Suddenly, when the country caught fire, people realised what the government has not: that climate change is killing us.
But climate deaths didn’t start in 2019. Medical officers have been warning of a health emergency as temperatures rise for years, and for at least a decade Australians have been dying from the plagues of climate change – from heat, flood, disease, smoke. And now, pandemic.
In this detailed, considered, compassionate book, Paddy Manning paints us the big picture. He revisits some headline events which might have faded in our memory – the Brisbane Floods of 2011; Melbourne’s thunderstorm asthma fatalities of 2016 – and brings to our attention less well-publicised killers: the soil-borne diseases that amplify after a flood; the fact that heat itself has killed more people than all other catastrophes put together. In each case, he has interviewed scientists to explore the link to climate change and asks how – indeed, whether – we can better prepare ourselves in the future.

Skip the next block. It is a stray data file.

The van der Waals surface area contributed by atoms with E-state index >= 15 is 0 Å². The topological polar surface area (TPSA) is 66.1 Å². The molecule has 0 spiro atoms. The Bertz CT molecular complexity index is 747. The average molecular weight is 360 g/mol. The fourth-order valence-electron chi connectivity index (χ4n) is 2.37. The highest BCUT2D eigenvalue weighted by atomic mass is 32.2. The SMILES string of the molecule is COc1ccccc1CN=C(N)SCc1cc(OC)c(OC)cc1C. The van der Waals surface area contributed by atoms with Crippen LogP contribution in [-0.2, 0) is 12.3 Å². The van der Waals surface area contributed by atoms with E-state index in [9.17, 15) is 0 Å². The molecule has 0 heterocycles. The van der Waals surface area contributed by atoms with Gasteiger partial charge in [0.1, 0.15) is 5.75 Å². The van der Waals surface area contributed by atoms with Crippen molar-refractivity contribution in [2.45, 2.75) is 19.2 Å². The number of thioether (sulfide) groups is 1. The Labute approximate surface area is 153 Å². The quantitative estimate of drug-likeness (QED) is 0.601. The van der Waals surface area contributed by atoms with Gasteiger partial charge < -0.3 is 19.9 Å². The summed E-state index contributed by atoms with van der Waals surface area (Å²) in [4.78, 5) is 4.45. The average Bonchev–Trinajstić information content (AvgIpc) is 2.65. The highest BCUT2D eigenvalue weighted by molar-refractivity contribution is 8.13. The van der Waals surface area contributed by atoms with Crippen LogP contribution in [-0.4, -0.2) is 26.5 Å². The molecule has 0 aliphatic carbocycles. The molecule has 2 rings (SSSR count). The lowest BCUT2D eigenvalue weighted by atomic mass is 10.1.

Most importantly, Manning has spoken to survivors and the families of victims, creating a monument to those we have already lost. Donna Rice and her 13-year-old son Jordan. Alison Tenner. The Buchanan family. These are stories of humans at their most vulnerable, and also often at their best. In extremis, people often act to save their loved ones above themselves. As Body Count shows, we are now all in extremis, and it is time to act.
Respected journalist Paddy Manning tells these stories of tragedy and loss, heroism and resilience, in a book that is both monument and warning.
Read an extract.
PRAISE FOR BODY COUNT
“A climate emergency tour de force” – Dr Bob Brown
“A stunningly powerful call to political leaders everywhere who hear the warnings of the devastating impacts of climate change on health but fail to act” – Dr Helen Haines